October 22, 2013
The British psychological procedural, The Fall, stars a mesmerizing Gillian Anderson as Detective Stella Gibson. She is the latest in the imposing lineage of female British sleuths. Most like Helen Mirren in Prime Suspect, she is smart, dedicated, ballsy and tenacious. Thanks to Helen, Gillian's role parries fewer misogynist barricades. Her male peers give her space and respect for her expertise. She earned it by a job well done. As for her social and sex life, she surprises by dismantling a few manly mores.
For four and one half hypnotic hours of the five episodes, you are watching intelligent captivating turn-on TV... admittedly punctuated with off-putting violent crimes. We, the audience, know the predator but the authorities do not. Will they find him before he strangles again? The series is a race to discover, stop and arrest the warped killer who, by day, masquerades as a grief counselor and loving daddy. Or is he a grief counselor and loving daddy who, at night mutates into a masked murderer?
But by the final 30 of this 305 minute series you realize you've been both beguiled and betrayed. All the delicious foreplay promised a satisfying payoff...but time ran out before reaching a gratifying climax or closure. The coitus-interruptus scripting leaves you feeling jilted - not hungry for more.
Luther should be the model for stand-alone seasonal DVDs. The crimes are resolved, but the engaging complicated sensual leading actors, Idris Alba and Ruth Wilson, are the allure for next year's production.
The private lives of the characters are byzantine charismatic cliff hangers in their own right. You yearn for John Luther's returning series to see how he navigates a brand new mystery in tandem with his personal demons and temptations.
Sadly, Gillian Anderson's magnetic appeal was tarnished after viewers were seduced and abandoned in Season One.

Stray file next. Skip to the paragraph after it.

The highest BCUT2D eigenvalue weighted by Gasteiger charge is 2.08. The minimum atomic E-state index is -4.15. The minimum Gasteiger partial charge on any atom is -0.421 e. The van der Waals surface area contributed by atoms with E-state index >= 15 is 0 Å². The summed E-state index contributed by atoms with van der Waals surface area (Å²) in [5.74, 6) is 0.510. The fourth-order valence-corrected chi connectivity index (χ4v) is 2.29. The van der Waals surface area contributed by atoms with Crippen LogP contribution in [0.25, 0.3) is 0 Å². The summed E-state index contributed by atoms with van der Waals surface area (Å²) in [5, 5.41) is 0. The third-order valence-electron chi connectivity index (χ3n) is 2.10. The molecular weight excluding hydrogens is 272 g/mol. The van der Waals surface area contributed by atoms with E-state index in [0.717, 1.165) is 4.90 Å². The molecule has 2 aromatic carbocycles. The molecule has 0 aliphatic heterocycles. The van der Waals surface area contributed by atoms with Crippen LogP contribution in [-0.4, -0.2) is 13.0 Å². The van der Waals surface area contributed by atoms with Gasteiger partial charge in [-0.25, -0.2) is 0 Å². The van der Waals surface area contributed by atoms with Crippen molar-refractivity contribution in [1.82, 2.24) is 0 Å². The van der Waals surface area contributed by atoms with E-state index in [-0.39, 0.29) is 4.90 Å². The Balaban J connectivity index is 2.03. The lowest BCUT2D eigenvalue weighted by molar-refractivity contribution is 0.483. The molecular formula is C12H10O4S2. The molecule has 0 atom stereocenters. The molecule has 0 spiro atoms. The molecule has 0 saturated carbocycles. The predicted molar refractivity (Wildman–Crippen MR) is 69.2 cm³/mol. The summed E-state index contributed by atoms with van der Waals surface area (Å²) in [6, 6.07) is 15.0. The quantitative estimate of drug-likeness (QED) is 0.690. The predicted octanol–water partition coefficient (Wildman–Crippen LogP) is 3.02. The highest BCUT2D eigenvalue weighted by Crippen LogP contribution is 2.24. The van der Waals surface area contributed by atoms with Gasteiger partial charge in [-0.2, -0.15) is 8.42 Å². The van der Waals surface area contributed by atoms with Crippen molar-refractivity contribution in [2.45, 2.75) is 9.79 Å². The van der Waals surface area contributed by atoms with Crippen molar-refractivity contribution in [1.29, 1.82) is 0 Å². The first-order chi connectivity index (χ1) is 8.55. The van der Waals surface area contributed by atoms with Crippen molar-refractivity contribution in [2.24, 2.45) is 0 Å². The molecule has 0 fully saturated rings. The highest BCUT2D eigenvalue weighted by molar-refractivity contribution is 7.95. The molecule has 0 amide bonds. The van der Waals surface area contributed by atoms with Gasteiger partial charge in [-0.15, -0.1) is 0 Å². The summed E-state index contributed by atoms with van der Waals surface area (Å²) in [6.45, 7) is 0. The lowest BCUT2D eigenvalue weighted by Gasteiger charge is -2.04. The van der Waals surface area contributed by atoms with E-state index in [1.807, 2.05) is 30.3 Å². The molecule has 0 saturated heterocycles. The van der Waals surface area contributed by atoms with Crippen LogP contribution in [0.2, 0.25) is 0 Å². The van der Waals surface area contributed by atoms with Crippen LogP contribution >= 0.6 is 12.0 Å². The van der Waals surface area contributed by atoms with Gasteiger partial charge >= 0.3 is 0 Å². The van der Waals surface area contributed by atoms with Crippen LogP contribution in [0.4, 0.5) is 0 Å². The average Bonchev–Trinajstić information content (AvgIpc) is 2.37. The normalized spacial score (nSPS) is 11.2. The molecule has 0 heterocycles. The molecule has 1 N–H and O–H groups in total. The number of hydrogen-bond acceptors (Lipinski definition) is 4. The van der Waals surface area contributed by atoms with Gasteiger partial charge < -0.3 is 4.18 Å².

The Fall's writer/creator/executive producer Alan Cubitt should know better. He wrote Mirren's Prime Suspect 2.
Except for the prostitutes and the stay-at-home moms, the many working women in The Fall live in a semi-liberated society of Belfast, Northern Ireland. The police women in this macho cosmos of sex crimes get mucho respect from writer Cubitt.
And kudos to casting director Carla Mercer. Archie Panjabi embellishes the production as a medical detective. The Good Wife transplant partners with the X-Files icon, Agent Dana Scully, to make The Fall an almost-must-see-mystery-TV.
The killer's baby daughter Olivia stands out as the only missy in the series who radiates love, laughter and levity - albeit under a red cloud of cruelty. The charming young actress (Sarah Beattie) - by herself - could be reason enough for your call-back to Season Two.
So will Stella return? Thankfully, yes. Will Jamie Dornan as killer Paul Spector pursue his escalating obsessive sexual pursuits? Yes again. Tune in. But please, Mr. Cubitt, give us a script that doesn't depend on the ethereal whimsy of renewal. All of your dissatisfying open-ended cliffhangers were irritating - markedly more so since you hadn't been renewed. Five hours of viewing deserves a modicum of consummation. Maybe in Season 2. And, yes, pissed or not, I will be there to see it.
(Editor's Note: Season 2 of The Fall began production in March 2014. And yes, Jamie Dornan is back. [He recently wrapped playing the titular Christian Grey in the highly anticipated movie version of Fifty Shades of Grey.])
The Behind the Scenes Featurette is 12 minutes - mostly mutually congratulatory, but a sincere assessment for the fine qualities of the personnel attached to the project.
It is both disconcerting and engrossing to see the intense Gillian and the malevolent Jamie in an out-of-character chatty setting.
What is remarkable and jarring in these Extras is to see someone smile. For five hours - you suddenly realize only the innocent unsuspecting children and victims-to-be have dared to smile. Basically five hours have passed without any humor or joy - except inside the shadow of pending brutality, mortality and murder.
Julian Stevens, producer of The Fall, helms the talking heads. Flemish director Jakob Verbruggen operates in the European tradition of a lingering camera and paused performances. Be forewarned: this is not your kick-ass roller-coaster car-chasing Hollywood-whodunit.
Studio: Artists Studio, BBC Northern Ireland, Northern Ireland Screen, RLJ Entertainment
Director: Jakob Verbruggen
Cast: Gillian Anderson, Jamie Dornan, Archie Panjabi, Niamh McGrady, Sarah Beattie, John Lynch, David Beattie, Bronagh Waugh, Siobhan McSweeney, Michael McElhatton
Length: 5 episodes, 306 minutes total
Rated: Not rated
Aspect ratio: 1.78:1